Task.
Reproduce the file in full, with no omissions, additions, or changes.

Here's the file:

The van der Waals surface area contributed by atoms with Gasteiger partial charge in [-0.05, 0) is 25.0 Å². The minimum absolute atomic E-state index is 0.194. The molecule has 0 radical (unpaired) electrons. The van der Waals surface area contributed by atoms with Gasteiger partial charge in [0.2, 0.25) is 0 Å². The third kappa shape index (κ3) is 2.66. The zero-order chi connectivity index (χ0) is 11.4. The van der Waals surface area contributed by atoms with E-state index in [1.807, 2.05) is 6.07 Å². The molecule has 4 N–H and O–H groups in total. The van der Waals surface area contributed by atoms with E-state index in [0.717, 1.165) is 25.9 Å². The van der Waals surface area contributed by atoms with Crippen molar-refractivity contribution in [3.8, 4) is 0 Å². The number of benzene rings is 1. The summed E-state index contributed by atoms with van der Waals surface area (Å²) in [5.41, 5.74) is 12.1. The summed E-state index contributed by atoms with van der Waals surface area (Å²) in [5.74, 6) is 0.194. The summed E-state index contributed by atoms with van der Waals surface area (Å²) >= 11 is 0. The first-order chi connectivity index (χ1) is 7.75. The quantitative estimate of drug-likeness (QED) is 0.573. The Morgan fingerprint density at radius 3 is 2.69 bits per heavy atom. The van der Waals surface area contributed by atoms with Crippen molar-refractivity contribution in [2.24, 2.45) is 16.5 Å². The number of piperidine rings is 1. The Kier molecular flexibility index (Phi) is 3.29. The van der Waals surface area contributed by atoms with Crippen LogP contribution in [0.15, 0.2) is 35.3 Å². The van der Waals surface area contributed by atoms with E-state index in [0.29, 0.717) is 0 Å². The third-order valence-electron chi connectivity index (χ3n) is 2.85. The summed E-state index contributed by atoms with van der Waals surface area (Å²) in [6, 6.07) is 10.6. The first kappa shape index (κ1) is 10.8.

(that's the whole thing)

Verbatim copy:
The van der Waals surface area contributed by atoms with Gasteiger partial charge in [-0.05, 0) is 25.0 Å². The minimum absolute atomic E-state index is 0.194. The molecule has 0 radical (unpaired) electrons. The van der Waals surface area contributed by atoms with Gasteiger partial charge in [0.2, 0.25) is 0 Å². The third kappa shape index (κ3) is 2.66. The zero-order chi connectivity index (χ0) is 11.4. The van der Waals surface area contributed by atoms with E-state index in [1.807, 2.05) is 6.07 Å². The molecule has 4 N–H and O–H groups in total. The van der Waals surface area contributed by atoms with E-state index in [0.717, 1.165) is 25.9 Å². The van der Waals surface area contributed by atoms with Crippen molar-refractivity contribution in [3.8, 4) is 0 Å². The number of benzene rings is 1. The summed E-state index contributed by atoms with van der Waals surface area (Å²) in [5.41, 5.74) is 12.1. The summed E-state index contributed by atoms with van der Waals surface area (Å²) in [5.74, 6) is 0.194. The summed E-state index contributed by atoms with van der Waals surface area (Å²) >= 11 is 0. The first-order chi connectivity index (χ1) is 7.75. The quantitative estimate of drug-likeness (QED) is 0.573. The Morgan fingerprint density at radius 3 is 2.69 bits per heavy atom. The van der Waals surface area contributed by atoms with Crippen molar-refractivity contribution in [2.24, 2.45) is 16.5 Å². The number of piperidine rings is 1. The Kier molecular flexibility index (Phi) is 3.29. The van der Waals surface area contributed by atoms with Crippen LogP contribution in [0.15, 0.2) is 35.3 Å². The van der Waals surface area contributed by atoms with E-state index in [0.29, 0.717) is 0 Å². The third-order valence-electron chi connectivity index (χ3n) is 2.85. The summed E-state index contributed by atoms with van der Waals surface area (Å²) in [6, 6.07) is 10.6. The first kappa shape index (κ1) is 10.8.